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Afghanistan: it happened once before ...

By Bruce Haigh - posted Monday, 18 May 2009


Sadly the United States and Australia appear unable to learn from history. The US is in the same position in Afghanistan that it worked so hard to lock the Soviets into 20 years ago. Then the recalcitrant, chauvinistic, Pathan tribesmen on both sides of the Afghan/Pakistan border were with the US, now they are not.

Like the rulers of British India before them, the governing Punjabi elite in Pakistan have long cut deals with “lawless” tribes in Baluchistan and the North West Frontier Province in order to assert authority.

Causing trauma and creating refugees in Swat will galvanise the local population against corrupt Punjabi administrators. The Taliban in the Swat Valley are from Swat. It is their children, wives, mothers, fathers, relatives and friends who are fleeing Swat. The attack by the Pakistan Army into Swat, known within the region to be a result of US pressure, will prove more destabilising than the activities of the Taliban. The Taliban will gain recruits.

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The Soviet army of occupation in Afghanistan during the 1980’s fostered the same phenomena; cruel and clumsy military operations fed recruits into the Mujahedin and encouraged tribal and military alliances.

Bombing villages and killing women and children in Afghanistan will create further opposition to the US and its allies.

To believe that the growth and militancy of the Taliban in Swat has nothing to do with the US presence in Afghanistan is a failure to understand the galvanising effect of this presence on activists in the region.

Sympathetic elements within the Pakistan intelligence service, the ISI, are in likely contact with the Taliban in Swat, in order to try and maintain carefully nurtured networks and to minimise harm through prior warnings of attacks.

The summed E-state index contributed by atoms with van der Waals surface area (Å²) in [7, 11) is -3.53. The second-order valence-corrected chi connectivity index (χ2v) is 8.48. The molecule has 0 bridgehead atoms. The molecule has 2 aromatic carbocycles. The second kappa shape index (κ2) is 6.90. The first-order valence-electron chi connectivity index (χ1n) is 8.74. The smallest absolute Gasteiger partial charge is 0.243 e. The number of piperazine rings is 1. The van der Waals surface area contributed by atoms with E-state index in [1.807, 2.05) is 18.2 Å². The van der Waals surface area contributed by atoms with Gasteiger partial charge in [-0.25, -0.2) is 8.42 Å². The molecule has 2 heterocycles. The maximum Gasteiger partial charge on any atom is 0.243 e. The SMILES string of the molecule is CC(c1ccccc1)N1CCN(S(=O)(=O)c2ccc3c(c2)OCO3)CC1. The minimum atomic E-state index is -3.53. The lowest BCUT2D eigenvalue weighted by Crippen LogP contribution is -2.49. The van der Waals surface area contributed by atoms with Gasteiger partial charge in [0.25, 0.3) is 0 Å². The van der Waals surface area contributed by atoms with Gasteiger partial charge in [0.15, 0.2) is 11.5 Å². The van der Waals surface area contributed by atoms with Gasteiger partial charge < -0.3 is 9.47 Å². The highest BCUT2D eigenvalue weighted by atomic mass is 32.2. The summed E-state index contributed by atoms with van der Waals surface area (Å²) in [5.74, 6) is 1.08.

The ISI relationship with the Taliban, and the Mujahedin before it, is a complex one, rooted in the geo-politics of the region and access to gas and oil reserves. With regards to the latter the US is not a disinterested party.

Afghan friends recently returned from visiting family in rural areas claim local belief is that the US intends to stay in order to secure oil pipelines through the country to sea ports in Baluchistan on the Gulf.

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With little chance of finding Osama bin Laden or of breaking al-Qaida, what is the US doing in Afghanistan?

If US aims are to defeat the Taliban it will be in Afghanistan for a long time. The Australian media has done little to investigate and unravel the complexities of this conflict and with shameful complacency, acquiesced in the recent increase in Australian troop numbers.

With respect to another place at another time it has been written that:

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About the Author

Bruce Haigh is a political commentator and retired diplomat who served in Pakistan and Afghanistan in 1972-73 and 1986-88, and in South Africa from 1976-1979

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